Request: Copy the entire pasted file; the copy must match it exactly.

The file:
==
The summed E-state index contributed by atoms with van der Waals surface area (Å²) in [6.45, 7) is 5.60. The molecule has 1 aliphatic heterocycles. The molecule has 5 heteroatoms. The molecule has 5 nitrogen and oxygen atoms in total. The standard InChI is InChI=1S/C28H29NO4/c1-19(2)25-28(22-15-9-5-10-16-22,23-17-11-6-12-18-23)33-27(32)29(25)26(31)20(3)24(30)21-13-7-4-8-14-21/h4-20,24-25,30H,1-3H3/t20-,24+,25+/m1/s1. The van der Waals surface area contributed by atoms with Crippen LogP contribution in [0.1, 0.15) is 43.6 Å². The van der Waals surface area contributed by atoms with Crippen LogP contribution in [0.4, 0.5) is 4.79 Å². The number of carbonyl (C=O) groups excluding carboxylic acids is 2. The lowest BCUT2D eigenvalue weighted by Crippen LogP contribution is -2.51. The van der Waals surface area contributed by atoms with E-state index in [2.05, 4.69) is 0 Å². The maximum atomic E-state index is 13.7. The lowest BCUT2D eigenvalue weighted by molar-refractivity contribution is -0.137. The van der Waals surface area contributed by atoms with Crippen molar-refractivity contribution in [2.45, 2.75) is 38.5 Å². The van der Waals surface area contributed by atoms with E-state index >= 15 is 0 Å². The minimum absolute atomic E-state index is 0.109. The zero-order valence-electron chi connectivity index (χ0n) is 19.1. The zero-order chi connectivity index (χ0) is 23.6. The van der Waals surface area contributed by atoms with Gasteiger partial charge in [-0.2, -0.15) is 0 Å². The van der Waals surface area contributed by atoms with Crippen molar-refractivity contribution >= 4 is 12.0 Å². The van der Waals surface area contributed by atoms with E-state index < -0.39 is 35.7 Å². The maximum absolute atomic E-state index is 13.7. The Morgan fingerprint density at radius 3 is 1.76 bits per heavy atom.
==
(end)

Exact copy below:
The summed E-state index contributed by atoms with van der Waals surface area (Å²) in [6.45, 7) is 5.60. The molecule has 1 aliphatic heterocycles. The molecule has 5 heteroatoms. The molecule has 5 nitrogen and oxygen atoms in total. The standard InChI is InChI=1S/C28H29NO4/c1-19(2)25-28(22-15-9-5-10-16-22,23-17-11-6-12-18-23)33-27(32)29(25)26(31)20(3)24(30)21-13-7-4-8-14-21/h4-20,24-25,30H,1-3H3/t20-,24+,25+/m1/s1. The van der Waals surface area contributed by atoms with Crippen LogP contribution in [0.1, 0.15) is 43.6 Å². The van der Waals surface area contributed by atoms with Crippen LogP contribution in [0.4, 0.5) is 4.79 Å². The number of carbonyl (C=O) groups excluding carboxylic acids is 2. The lowest BCUT2D eigenvalue weighted by Crippen LogP contribution is -2.51. The van der Waals surface area contributed by atoms with E-state index in [2.05, 4.69) is 0 Å². The maximum atomic E-state index is 13.7. The lowest BCUT2D eigenvalue weighted by molar-refractivity contribution is -0.137. The van der Waals surface area contributed by atoms with Crippen molar-refractivity contribution in [2.45, 2.75) is 38.5 Å². The van der Waals surface area contributed by atoms with E-state index >= 15 is 0 Å². The minimum absolute atomic E-state index is 0.109. The zero-order valence-electron chi connectivity index (χ0n) is 19.1. The zero-order chi connectivity index (χ0) is 23.6. The van der Waals surface area contributed by atoms with Gasteiger partial charge in [-0.2, -0.15) is 0 Å². The van der Waals surface area contributed by atoms with Crippen molar-refractivity contribution >= 4 is 12.0 Å². The van der Waals surface area contributed by atoms with E-state index < -0.39 is 35.7 Å². The maximum absolute atomic E-state index is 13.7. The Morgan fingerprint density at radius 3 is 1.76 bits per heavy atom.